R2a

0

0.11 (−0.37; 0.58)

2.08* (1.60; 2.58)

1.54* (0.93; 2.14)

−0.05 (−0.48; 0.39)

 

1

−0.15 (−0.60; 0.31)

1.90* (1.40; 2.39)

1.51* (0.89; 2.12)

−0.59* (−1.03; −0.15)

0.28

2

−0.19 (−0.62; 0.23)

1.62* (1.11; 2.14)

1.27* (0.69; 1.85)

−0.59* (−0.99; −0.19)

0.42

3

 

1.61* (1.10; 2.13)

1.25* (0.68; 1.83)

−0.66* (−1.03; −0.29)

0.42

Model 0: univariate model with mean scores for “motivation”, “self-efficacy”, “perceived social support” or “subjective norm” as independent variables (N = 256)

Model 1: crude multivariate model including mean score for “motivation”, “self-efficacy”, “perceived social support” and ‘subjective norm” as independent variables (N = 256)

Model 2: adjusted multivariate model including mean scores for “motivation”, “self-efficacy”, “perceived social support”, “subjective norm”, gender, age, marital status and education as independent variables (N = 239)

Model 3: adjusted multivariate model including mean scores for “self-efficacy”, “perceived social support”, “subjective norm”, gender, age, marital status and education as explanatory variables (N = 239)

* Significant at P < 0.05

aR2 = variance explained by the model

As a result, Fig. 1 represents the intervention logic model of the Healthy Ageing programme as derived by the PCA, reliability and regression analysis. The model visualises the relationship between the intervention activities, loneliness literacy, the behaviours “becoming or staying social engaged” and “searching for support” and loneliness.
Fig. 1

Intervention logic model of the Healthy Ageing programme focussing on loneliness literacy. a Self-efficacy: self-perceived ability to participate in social activities or conversations, to collect information or to ask for support. b Perceived social support: previously experienced social support and the motivation to comply with the opinion of others. c Subjective norm: respondents’ personal opinion and the perceived opinion of family, friends and neighbours with regard to participation. d Motivation: motivation to search for support—not included in final Loneliness Literacy Scale. e Knowledge: factual knowledge and awareness about the availability of municipal services for elderly people with physical or mental health problems—not included in final Loneliness Literacy Scale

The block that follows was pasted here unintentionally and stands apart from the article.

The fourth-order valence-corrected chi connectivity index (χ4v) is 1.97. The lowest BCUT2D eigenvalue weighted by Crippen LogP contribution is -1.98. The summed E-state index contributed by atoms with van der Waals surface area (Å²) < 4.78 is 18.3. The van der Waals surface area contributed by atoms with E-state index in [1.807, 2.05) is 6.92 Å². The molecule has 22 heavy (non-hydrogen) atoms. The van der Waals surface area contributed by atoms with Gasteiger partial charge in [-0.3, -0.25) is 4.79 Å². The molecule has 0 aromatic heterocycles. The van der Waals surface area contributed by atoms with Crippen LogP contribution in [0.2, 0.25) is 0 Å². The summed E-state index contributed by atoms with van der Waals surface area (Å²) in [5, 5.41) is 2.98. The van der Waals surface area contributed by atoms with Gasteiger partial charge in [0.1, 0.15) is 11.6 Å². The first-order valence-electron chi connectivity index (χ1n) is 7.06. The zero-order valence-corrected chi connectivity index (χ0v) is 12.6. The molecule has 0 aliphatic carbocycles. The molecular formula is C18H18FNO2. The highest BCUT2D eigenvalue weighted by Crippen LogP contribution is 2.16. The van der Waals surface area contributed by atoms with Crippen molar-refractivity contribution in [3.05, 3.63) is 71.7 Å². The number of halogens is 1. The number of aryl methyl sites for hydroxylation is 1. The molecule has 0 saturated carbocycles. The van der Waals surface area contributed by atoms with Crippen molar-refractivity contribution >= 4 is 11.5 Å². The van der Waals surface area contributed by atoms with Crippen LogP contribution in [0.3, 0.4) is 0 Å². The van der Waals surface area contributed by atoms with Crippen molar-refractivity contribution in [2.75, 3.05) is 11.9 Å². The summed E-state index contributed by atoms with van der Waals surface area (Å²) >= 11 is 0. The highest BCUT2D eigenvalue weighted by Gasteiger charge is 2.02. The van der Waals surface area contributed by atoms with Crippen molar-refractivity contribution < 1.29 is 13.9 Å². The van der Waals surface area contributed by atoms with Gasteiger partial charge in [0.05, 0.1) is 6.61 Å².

4 Discussion

We aimed to develop a scale to measure short-term outcomes of the loneliness intervention programme Healthy Ageing. PCA resulted in the identification of four meaningful constructs, namely “motivation”, “self-efficacy”, “perceived social support” and “subjective norm”. Each of the four constructs had a good internal consistency reliability, indicated by a Cronbach’s coefficient α > 0.7. The concurrent validity was satisfactory for three of the four constructs, indicated by the positive association between the constructs “self-efficacy” and “perceived social support” and loneliness, and the negative association between the construct “subjective norm” and loneliness.

For the development of the LLS the outcome model for health promotion of (Nutbeam 1998) was used as conceptual framework. In this model health literacy refers to the personal, cognitive and social skills that enable individuals to gain access to, understand, and use information. This information is assumed to change behavioural determinants such as knowledge, attitudes, motivations and self-efficacy related to a defined health promoting behaviour. According to Nutbeam (2000), these behavioural determinants can be regarded as measurable outcomes of health education. Further, Nutbeam (2009) ascertained a growing awareness of content and context specific literacy. The developed LLS integrated these two visions by including the constructs self-efficacy, subjective norm and perceived social support tailored to the topic loneliness in the local context of the Healthy Ageing programme.